The Art of Stephanie Sinclaire :: Painting, Art, Film, Theatre, Writing

Stephanie Sinclaire Lightsmith

Stephanie Sinclaire Lightsmith

28 February 2008


By Terri Paddock


After a decade as primarily a receiving house, London’s King’s Head Theatre (pictured) is relaunching itself as a producing theatre with a full in-house season of seven new productions – four world premiere musicals and three plays (a world premiere, a UK premiere and a new adaptation).


As part of the relaunch – funded privately through consortium commercial investment, in-kind sponsorship and charitable donations – the venue has also undergone a refurbishment which sees a seating increase to a capacity of 135 (previously 112) on new raked, padded bench seating, new lighting equipment and new men’s toilets.


The theatre, situated in Islington’s historic 19th-century pub, was founded in 1970 by Dan Crawford, who died two-and-a-half years ago. It was the first dinner theatre in the UK and the original London pub theatre, which kickstarted the Fringe scene. Over the years, the King’s Head has transferred 37 shows to the West End, Broadway, national tours and film. It has mentored and showcased talent including Alan Rickman, Antony Sher, Celia Imrie, Hugh Grant, Victoria Wood, Maureen Lipman, Steven Berkoff, Rupert Graves, Richard E Grant, Clive Owen, Joanna Lumley, Prunella Scales, Denis Lawson, Corin Redgrave, Mel Smith, Kris Marshall, Victor Spinetti, Samuel West, and most recently Shane Richie and James Jagger.


Now under the artistic directorship of Stephanie Sinclaire, Crawford’s widow, the theatre is committed to continuing to provide creative and entertaining theatre for the local and London theatregoing community. Sinclaire has been joined by producer Steven M Levy and associate producer Fleur Brooklin Smith.


The King’s Head’s 2008 in-house season opens with the world premiere of Black and White Ball, running from 8 April to 4 May 2008 (previews from 25 March). Commissioned by the Cole Porter estate, the musical, which has a book by Warner Brown, is built around existing Porter ditties including “What Is This Thing Called Love?”, “After You, Who?”, “All of You” and “Please Don’t Make Me Be Good”. It’s set in 1960s New York, where Leah is trying to solve the mystery of the murder of her stepfather, Jay St John, 20 years ago. Matthew White directs, with musical supervision and orchestration by Larry Blank.


The world premiere of Betwixt – given a sneak-peek earlier this week at the inaugural Year on Year Concert & Awards Show (See WOS TV, 25 Feb 2008) – then runs from 14 May to 22 June 2008 (previews from 6 May). Novelist Bailey Howard and his flamboyant friend Cooper Fitzgerald are magically transported to the world of the In-Between, where their arrival fulfils an ancient prophecy. The musical comic fantasy has book, music and lyrics by Ian McFarlane. It’s directed by Kate Golledge, with musical supervision by Mike Dixon.


Grand Slam – the new play by journalist Lloyd Evans, who, with Toby Young, co-wrote the satirical Who’s the Daddy? and A Right Royal Farce, both premiered at the King’s Head – receives its world premiere on 24 June 2008, continuing until 27 July. The comedy two-hander centres on a failed British tennis player and the unscrupulous man hired to act as her bodyguard.Tamara Harvey directs.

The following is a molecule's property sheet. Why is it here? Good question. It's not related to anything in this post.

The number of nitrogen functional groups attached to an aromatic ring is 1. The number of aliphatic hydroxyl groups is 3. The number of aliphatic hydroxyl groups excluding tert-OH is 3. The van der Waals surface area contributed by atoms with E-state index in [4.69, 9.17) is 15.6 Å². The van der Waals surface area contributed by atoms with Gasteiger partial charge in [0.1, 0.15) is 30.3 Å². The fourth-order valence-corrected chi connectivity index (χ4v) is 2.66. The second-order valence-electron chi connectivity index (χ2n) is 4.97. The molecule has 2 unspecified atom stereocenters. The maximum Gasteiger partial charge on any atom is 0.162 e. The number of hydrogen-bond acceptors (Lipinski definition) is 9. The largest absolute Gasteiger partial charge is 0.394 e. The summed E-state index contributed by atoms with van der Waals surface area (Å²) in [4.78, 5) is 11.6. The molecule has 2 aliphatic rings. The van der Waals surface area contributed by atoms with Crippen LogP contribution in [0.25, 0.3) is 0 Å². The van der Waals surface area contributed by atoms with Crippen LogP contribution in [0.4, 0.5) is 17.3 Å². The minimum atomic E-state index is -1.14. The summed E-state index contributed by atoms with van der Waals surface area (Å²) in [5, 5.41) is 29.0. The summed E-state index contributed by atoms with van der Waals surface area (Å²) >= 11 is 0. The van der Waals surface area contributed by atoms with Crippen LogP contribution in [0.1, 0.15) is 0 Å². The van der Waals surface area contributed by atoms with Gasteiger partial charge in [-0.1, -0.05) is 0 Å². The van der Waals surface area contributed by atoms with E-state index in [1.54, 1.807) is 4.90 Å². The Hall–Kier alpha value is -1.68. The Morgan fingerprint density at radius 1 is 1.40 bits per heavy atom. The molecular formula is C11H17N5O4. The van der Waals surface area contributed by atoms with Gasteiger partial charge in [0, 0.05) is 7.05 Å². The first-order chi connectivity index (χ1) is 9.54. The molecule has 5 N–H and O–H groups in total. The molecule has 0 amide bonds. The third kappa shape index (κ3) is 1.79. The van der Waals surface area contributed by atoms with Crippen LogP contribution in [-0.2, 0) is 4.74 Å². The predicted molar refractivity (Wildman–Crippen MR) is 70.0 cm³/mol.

Artistic director Stephanie Sinclaire directs The Shadow Master, adapted from JM Barrie’s original play Dear Brutus, which Sinclaire revived in the late 1990s and subsequently made into a screenplay which has had two readings with actors including Tom Conti, Patricia Hodge, Prunella Scales and Timothy West. The tragic-comic social satire is set around a summer house party and is billed as “Gosford Park meets A Midsummer Night’s Dream by way of The Twilight Zone”. It runs from 29 July to 7 September 2008.


David Gow’s two-hander about modern racial tension, Cherry Docs, receives its UK premiere in a run from 9 September to 19 October 2008, directed by Sherrill Gow. A conflicted Jewish lawyer must defend a violent skinhead accused of a vicious racist murder. The world premiere of Street Magic, a musical for young people based on a true story about a 13-year-old girl involved in prostitution, then runs from 21 October to 7 December 2008. It has music and lyrics by Brett Kahr, who first started working on it after being invited to write a song for charity Kids & Co catering for disadvantaged children in south London, and a book by Lisa Forrell, who also directs.


The 2008 season concludes with the world premiere of another musical, Godiva, which has book and lyrics by Guy Boltonand music by the late Vivian Ellis. In the court of Leofric, trouble is brewing – Lady Godiva, the Earl’s wife in all but the eyes of the church, won’t go to bed with him unless he pays his penance to the local Bishop. However, when Leofric imprisons the cousins of Godiva’s handsome tailor Tom, she has little choice but to carry out his demand to ride naked through the centre of the city in order to free them.


Written in the early 1950s, this musical has never been produced, though Dan Crawford, Vivian Ellis and Stephanie Sinclaire presented a reading several years ago. This full-scale production is presented as a tribute to Crawford and Ellis. It has musical supervision by Michael Reed, who has been a frequent King’s Head collaborator on previous Ellis’ musicals.


Further casting details of the new season will be revealed at a media launch on 4 March 2008, which will include performance excerpts from Godiva and Betwixt sung by, respectively, Kim Criswell and Peter Land, and Jon Robyns.

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